Another friend of Williamson’s, Doyle Jeter, met Williamson in 1969 and was also familiar with the Peach St. crowd. He, too, echoed this notion of closeness between Williamson and his friends. “Ed was family,” he said,”and our relationship was like family.” Jeter said he and Williamson had mutual friends and that they did everything together from sharing meals and partying to attending funerals. Jeter said this group had a lot of fun partying together. “We were all children of the 60s,” he said, “and it was the psychedelic era.” At the same time, Jeter emphasized that Williamson was much more than a partier. In fact, multiple of Williamson’s friends mentioned how prolific he was as an artist. “Edmund was constantly creating work,” Jeter said, “and I don’t know anyone that doesn’t own a piece of his art.” 

His Work
For Williamson, art was a part of his life as much as breathing, and it was at times a way for him to express his love for his friends as he would often give pieces away. His sister Guilliams said that he would also borrow them back on occasion. “He was never really completed with a piece of artwork,” she said. He would see it on the wall while visiting, study it, then take it down, and give it back later. “He would return it very changed,” she said.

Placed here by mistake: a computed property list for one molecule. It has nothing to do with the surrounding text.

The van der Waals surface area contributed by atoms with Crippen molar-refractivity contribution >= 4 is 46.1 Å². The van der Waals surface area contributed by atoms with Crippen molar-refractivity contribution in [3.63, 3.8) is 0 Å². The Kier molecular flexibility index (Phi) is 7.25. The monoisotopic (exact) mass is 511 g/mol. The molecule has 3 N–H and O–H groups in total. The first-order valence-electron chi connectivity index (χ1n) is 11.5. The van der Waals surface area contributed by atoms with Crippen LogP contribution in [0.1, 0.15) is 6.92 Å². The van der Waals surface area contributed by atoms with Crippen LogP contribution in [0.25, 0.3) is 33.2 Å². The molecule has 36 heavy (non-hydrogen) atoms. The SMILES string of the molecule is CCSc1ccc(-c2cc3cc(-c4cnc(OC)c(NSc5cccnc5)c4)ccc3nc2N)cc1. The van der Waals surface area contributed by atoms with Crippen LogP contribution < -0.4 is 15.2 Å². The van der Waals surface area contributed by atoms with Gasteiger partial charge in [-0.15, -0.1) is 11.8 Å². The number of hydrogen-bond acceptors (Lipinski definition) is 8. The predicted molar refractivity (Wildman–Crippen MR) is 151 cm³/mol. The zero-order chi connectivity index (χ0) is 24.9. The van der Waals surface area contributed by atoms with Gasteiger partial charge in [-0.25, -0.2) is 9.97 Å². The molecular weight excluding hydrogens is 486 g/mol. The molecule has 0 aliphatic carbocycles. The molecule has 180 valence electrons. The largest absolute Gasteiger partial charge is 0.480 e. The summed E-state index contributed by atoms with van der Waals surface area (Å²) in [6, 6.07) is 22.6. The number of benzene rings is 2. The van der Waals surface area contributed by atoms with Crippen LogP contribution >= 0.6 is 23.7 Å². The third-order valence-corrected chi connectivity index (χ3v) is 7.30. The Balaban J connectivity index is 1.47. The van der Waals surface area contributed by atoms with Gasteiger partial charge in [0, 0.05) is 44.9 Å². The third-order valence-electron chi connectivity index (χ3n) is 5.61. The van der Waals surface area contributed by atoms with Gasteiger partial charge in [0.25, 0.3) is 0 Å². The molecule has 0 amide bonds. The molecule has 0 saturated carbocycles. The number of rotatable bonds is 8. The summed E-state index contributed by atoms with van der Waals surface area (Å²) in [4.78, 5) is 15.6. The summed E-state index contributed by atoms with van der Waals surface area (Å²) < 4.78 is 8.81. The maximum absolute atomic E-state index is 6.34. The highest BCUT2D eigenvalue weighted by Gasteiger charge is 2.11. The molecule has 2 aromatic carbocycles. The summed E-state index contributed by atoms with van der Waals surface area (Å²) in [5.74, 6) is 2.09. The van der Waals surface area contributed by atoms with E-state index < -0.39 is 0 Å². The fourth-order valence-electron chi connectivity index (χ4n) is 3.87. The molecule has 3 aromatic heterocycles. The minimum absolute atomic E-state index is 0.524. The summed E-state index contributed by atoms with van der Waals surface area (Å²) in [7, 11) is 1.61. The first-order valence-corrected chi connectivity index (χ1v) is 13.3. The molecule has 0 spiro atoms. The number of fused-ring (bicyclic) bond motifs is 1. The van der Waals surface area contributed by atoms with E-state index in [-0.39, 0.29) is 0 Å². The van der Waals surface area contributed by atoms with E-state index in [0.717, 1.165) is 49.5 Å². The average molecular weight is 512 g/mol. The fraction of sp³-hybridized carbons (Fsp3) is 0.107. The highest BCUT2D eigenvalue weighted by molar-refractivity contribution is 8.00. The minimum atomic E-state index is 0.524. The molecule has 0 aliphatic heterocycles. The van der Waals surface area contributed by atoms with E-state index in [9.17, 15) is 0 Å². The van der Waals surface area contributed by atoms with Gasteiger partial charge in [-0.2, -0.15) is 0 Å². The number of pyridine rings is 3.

In addition to being prolific, Williamson was very diverse in his body of work and went through “seasons” according to his sister. He painted abstracts, landscapes, animals, and portraits. He also worked in pen and ink and charcoal and created 3-dimensional sculptures and assemblages with a variety of materials. He worked on large and small scales. He even went through a period in the 90s when he painted jungle scenes on houseboats. According to his friend Billy Stanley, Williamson made his signature bigger and more flamboyant than the painting on some of these boats to make a statement. One of the coolest pieces of Williamson’s that Stanley could recall was a shark’s mouth that he painted on the front of another friend’s ski boat. Stanley said the shark looked like it was opening its mouth when the boat accelerated on the water.